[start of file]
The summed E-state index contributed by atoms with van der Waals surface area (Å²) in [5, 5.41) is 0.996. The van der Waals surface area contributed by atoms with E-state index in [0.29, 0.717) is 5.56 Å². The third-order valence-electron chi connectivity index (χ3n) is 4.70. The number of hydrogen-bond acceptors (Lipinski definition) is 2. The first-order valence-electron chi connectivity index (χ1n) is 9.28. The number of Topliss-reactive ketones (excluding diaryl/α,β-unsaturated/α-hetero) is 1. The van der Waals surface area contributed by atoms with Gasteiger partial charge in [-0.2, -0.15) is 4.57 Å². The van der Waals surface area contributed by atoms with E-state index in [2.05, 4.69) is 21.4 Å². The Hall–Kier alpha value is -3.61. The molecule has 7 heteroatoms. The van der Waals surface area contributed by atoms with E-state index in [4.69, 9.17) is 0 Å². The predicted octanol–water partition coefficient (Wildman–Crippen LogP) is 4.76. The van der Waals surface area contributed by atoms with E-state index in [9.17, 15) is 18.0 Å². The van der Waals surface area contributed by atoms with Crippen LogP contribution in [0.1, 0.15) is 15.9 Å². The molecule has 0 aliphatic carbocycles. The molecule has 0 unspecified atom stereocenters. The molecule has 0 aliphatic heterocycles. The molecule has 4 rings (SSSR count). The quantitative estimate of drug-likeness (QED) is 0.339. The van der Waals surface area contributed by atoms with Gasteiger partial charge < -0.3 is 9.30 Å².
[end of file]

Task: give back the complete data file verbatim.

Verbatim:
The summed E-state index contributed by atoms with van der Waals surface area (Å²) in [5, 5.41) is 0.996. The van der Waals surface area contributed by atoms with E-state index in [0.29, 0.717) is 5.56 Å². The third-order valence-electron chi connectivity index (χ3n) is 4.70. The number of hydrogen-bond acceptors (Lipinski definition) is 2. The first-order valence-electron chi connectivity index (χ1n) is 9.28. The number of Topliss-reactive ketones (excluding diaryl/α,β-unsaturated/α-hetero) is 1. The van der Waals surface area contributed by atoms with Gasteiger partial charge in [-0.2, -0.15) is 4.57 Å². The van der Waals surface area contributed by atoms with E-state index in [2.05, 4.69) is 21.4 Å². The Hall–Kier alpha value is -3.61. The molecule has 7 heteroatoms. The van der Waals surface area contributed by atoms with E-state index in [4.69, 9.17) is 0 Å². The predicted octanol–water partition coefficient (Wildman–Crippen LogP) is 4.76. The van der Waals surface area contributed by atoms with E-state index in [9.17, 15) is 18.0 Å². The van der Waals surface area contributed by atoms with Crippen LogP contribution in [0.1, 0.15) is 15.9 Å². The molecule has 0 aliphatic carbocycles. The molecule has 0 unspecified atom stereocenters. The molecule has 0 aliphatic heterocycles. The molecule has 4 rings (SSSR count). The quantitative estimate of drug-likeness (QED) is 0.339. The van der Waals surface area contributed by atoms with Gasteiger partial charge < -0.3 is 9.30 Å².